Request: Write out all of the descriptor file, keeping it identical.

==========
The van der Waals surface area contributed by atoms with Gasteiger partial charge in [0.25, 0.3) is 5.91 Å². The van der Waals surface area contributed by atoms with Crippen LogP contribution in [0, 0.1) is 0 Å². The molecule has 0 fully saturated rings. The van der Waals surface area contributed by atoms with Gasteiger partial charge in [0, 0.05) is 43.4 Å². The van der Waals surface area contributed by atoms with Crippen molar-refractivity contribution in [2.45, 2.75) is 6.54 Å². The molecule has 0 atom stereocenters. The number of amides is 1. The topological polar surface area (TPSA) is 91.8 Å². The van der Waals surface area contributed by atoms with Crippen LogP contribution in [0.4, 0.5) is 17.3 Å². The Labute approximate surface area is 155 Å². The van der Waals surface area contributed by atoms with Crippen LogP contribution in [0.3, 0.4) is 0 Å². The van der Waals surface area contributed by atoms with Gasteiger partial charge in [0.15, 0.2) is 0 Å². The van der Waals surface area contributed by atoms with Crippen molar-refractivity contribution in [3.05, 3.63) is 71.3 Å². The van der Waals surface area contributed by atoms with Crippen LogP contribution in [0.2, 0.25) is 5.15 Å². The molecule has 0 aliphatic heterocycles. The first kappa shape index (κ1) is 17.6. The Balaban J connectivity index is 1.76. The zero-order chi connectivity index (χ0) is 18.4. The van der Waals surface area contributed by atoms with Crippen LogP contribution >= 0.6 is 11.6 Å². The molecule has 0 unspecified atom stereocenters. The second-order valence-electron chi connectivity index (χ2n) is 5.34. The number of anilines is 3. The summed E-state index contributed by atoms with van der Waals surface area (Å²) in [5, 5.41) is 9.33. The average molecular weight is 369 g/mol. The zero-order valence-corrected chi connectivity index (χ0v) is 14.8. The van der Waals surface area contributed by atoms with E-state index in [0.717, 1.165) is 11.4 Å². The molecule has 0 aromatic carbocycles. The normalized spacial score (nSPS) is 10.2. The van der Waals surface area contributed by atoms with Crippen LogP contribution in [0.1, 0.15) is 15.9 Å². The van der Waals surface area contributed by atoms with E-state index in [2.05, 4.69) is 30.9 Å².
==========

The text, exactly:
The van der Waals surface area contributed by atoms with Gasteiger partial charge in [0.25, 0.3) is 5.91 Å². The van der Waals surface area contributed by atoms with Crippen LogP contribution in [0, 0.1) is 0 Å². The molecule has 0 fully saturated rings. The van der Waals surface area contributed by atoms with Gasteiger partial charge in [0, 0.05) is 43.4 Å². The van der Waals surface area contributed by atoms with Crippen molar-refractivity contribution in [2.45, 2.75) is 6.54 Å². The molecule has 0 atom stereocenters. The number of amides is 1. The topological polar surface area (TPSA) is 91.8 Å². The van der Waals surface area contributed by atoms with Crippen LogP contribution in [0.4, 0.5) is 17.3 Å². The Labute approximate surface area is 155 Å². The van der Waals surface area contributed by atoms with Crippen LogP contribution in [0.3, 0.4) is 0 Å². The van der Waals surface area contributed by atoms with Gasteiger partial charge in [0.15, 0.2) is 0 Å². The van der Waals surface area contributed by atoms with Crippen molar-refractivity contribution in [3.05, 3.63) is 71.3 Å². The van der Waals surface area contributed by atoms with Crippen LogP contribution in [0.2, 0.25) is 5.15 Å². The molecule has 0 aliphatic heterocycles. The first kappa shape index (κ1) is 17.6. The Balaban J connectivity index is 1.76. The zero-order chi connectivity index (χ0) is 18.4. The van der Waals surface area contributed by atoms with Crippen LogP contribution >= 0.6 is 11.6 Å². The molecule has 0 unspecified atom stereocenters. The second-order valence-electron chi connectivity index (χ2n) is 5.34. The number of anilines is 3. The summed E-state index contributed by atoms with van der Waals surface area (Å²) in [5, 5.41) is 9.33. The average molecular weight is 369 g/mol. The zero-order valence-corrected chi connectivity index (χ0v) is 14.8. The van der Waals surface area contributed by atoms with E-state index in [0.717, 1.165) is 11.4 Å². The molecule has 0 aromatic carbocycles. The normalized spacial score (nSPS) is 10.2. The van der Waals surface area contributed by atoms with Crippen LogP contribution in [0.1, 0.15) is 15.9 Å². The van der Waals surface area contributed by atoms with E-state index in [2.05, 4.69) is 30.9 Å².